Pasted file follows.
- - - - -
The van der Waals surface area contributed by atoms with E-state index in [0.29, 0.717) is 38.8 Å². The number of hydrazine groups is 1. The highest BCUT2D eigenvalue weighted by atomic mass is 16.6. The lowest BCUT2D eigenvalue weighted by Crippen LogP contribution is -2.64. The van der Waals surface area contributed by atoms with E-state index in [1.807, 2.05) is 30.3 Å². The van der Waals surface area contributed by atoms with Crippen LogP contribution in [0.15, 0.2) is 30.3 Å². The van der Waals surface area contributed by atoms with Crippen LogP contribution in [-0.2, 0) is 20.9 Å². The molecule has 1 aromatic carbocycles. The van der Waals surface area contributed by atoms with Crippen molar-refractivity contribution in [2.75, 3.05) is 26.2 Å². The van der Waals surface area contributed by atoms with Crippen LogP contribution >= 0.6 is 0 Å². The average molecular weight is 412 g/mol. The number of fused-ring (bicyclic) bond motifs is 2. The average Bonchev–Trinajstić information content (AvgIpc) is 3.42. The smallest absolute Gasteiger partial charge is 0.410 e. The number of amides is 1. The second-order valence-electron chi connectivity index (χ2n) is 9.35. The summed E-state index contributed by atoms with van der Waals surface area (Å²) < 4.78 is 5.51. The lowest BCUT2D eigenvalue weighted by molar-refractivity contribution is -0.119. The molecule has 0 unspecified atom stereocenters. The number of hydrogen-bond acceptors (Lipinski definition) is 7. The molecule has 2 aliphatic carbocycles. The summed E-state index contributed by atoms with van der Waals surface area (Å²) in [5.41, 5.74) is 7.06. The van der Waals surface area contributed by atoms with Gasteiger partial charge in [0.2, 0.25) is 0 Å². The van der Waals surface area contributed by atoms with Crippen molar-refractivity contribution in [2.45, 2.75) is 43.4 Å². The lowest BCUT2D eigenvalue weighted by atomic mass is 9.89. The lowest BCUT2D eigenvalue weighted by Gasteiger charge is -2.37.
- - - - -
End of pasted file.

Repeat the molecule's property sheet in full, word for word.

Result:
The van der Waals surface area contributed by atoms with E-state index in [0.29, 0.717) is 38.8 Å². The number of hydrazine groups is 1. The highest BCUT2D eigenvalue weighted by atomic mass is 16.6. The lowest BCUT2D eigenvalue weighted by Crippen LogP contribution is -2.64. The van der Waals surface area contributed by atoms with E-state index in [1.807, 2.05) is 30.3 Å². The van der Waals surface area contributed by atoms with Crippen LogP contribution in [0.15, 0.2) is 30.3 Å². The van der Waals surface area contributed by atoms with Crippen LogP contribution in [-0.2, 0) is 20.9 Å². The molecule has 1 aromatic carbocycles. The van der Waals surface area contributed by atoms with Crippen molar-refractivity contribution in [2.75, 3.05) is 26.2 Å². The van der Waals surface area contributed by atoms with Crippen LogP contribution >= 0.6 is 0 Å². The average molecular weight is 412 g/mol. The number of fused-ring (bicyclic) bond motifs is 2. The average Bonchev–Trinajstić information content (AvgIpc) is 3.42. The smallest absolute Gasteiger partial charge is 0.410 e. The number of amides is 1. The second-order valence-electron chi connectivity index (χ2n) is 9.35. The summed E-state index contributed by atoms with van der Waals surface area (Å²) < 4.78 is 5.51. The lowest BCUT2D eigenvalue weighted by molar-refractivity contribution is -0.119. The molecule has 0 unspecified atom stereocenters. The number of hydrogen-bond acceptors (Lipinski definition) is 7. The molecule has 2 aliphatic carbocycles. The summed E-state index contributed by atoms with van der Waals surface area (Å²) in [5.41, 5.74) is 7.06. The van der Waals surface area contributed by atoms with Gasteiger partial charge in [0.2, 0.25) is 0 Å². The van der Waals surface area contributed by atoms with Crippen molar-refractivity contribution in [2.45, 2.75) is 43.4 Å². The lowest BCUT2D eigenvalue weighted by atomic mass is 9.89. The lowest BCUT2D eigenvalue weighted by Gasteiger charge is -2.37.